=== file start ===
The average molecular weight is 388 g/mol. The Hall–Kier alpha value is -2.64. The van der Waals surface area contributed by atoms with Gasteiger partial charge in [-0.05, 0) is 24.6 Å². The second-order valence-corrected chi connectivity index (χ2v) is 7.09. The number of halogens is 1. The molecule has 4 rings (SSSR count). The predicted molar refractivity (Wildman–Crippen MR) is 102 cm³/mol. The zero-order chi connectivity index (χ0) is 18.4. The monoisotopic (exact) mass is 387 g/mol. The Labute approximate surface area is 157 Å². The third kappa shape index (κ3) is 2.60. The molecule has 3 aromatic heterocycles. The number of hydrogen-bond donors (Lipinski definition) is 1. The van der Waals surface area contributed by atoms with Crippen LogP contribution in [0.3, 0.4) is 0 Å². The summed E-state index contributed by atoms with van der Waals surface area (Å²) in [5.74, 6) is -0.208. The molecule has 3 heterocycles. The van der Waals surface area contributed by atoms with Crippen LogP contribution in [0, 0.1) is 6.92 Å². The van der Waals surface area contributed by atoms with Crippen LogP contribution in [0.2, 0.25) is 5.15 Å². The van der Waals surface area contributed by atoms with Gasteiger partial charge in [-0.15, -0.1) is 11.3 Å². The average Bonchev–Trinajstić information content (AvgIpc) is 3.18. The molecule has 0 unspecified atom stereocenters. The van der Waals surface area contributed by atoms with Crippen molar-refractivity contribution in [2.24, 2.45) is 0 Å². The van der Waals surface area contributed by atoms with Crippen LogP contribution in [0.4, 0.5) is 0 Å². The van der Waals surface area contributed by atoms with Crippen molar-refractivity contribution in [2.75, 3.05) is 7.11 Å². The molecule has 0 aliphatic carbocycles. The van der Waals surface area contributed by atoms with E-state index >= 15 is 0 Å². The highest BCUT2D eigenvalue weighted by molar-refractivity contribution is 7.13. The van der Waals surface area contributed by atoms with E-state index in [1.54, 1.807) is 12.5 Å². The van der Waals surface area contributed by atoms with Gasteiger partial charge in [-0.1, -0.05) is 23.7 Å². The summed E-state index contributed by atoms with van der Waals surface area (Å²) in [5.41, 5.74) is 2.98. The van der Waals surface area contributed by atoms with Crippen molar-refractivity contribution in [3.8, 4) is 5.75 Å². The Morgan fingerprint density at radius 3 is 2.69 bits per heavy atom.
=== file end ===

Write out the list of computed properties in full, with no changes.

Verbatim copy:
The average molecular weight is 388 g/mol. The Hall–Kier alpha value is -2.64. The van der Waals surface area contributed by atoms with Gasteiger partial charge in [-0.05, 0) is 24.6 Å². The second-order valence-corrected chi connectivity index (χ2v) is 7.09. The number of halogens is 1. The molecule has 4 rings (SSSR count). The predicted molar refractivity (Wildman–Crippen MR) is 102 cm³/mol. The zero-order chi connectivity index (χ0) is 18.4. The monoisotopic (exact) mass is 387 g/mol. The Labute approximate surface area is 157 Å². The third kappa shape index (κ3) is 2.60. The molecule has 3 aromatic heterocycles. The number of hydrogen-bond donors (Lipinski definition) is 1. The van der Waals surface area contributed by atoms with Crippen LogP contribution in [0.3, 0.4) is 0 Å². The summed E-state index contributed by atoms with van der Waals surface area (Å²) in [5.74, 6) is -0.208. The molecule has 3 heterocycles. The van der Waals surface area contributed by atoms with Crippen LogP contribution in [0, 0.1) is 6.92 Å². The van der Waals surface area contributed by atoms with Crippen LogP contribution in [0.2, 0.25) is 5.15 Å². The van der Waals surface area contributed by atoms with Gasteiger partial charge in [-0.15, -0.1) is 11.3 Å². The average Bonchev–Trinajstić information content (AvgIpc) is 3.18. The molecule has 0 unspecified atom stereocenters. The van der Waals surface area contributed by atoms with Crippen molar-refractivity contribution in [2.24, 2.45) is 0 Å². The van der Waals surface area contributed by atoms with Crippen LogP contribution in [0.4, 0.5) is 0 Å². The van der Waals surface area contributed by atoms with Crippen molar-refractivity contribution in [2.75, 3.05) is 7.11 Å². The molecule has 0 aliphatic carbocycles. The van der Waals surface area contributed by atoms with E-state index >= 15 is 0 Å². The highest BCUT2D eigenvalue weighted by molar-refractivity contribution is 7.13. The van der Waals surface area contributed by atoms with E-state index in [1.54, 1.807) is 12.5 Å². The van der Waals surface area contributed by atoms with Gasteiger partial charge in [-0.1, -0.05) is 23.7 Å². The summed E-state index contributed by atoms with van der Waals surface area (Å²) in [5.41, 5.74) is 2.98. The van der Waals surface area contributed by atoms with Crippen molar-refractivity contribution in [3.8, 4) is 5.75 Å². The Morgan fingerprint density at radius 3 is 2.69 bits per heavy atom.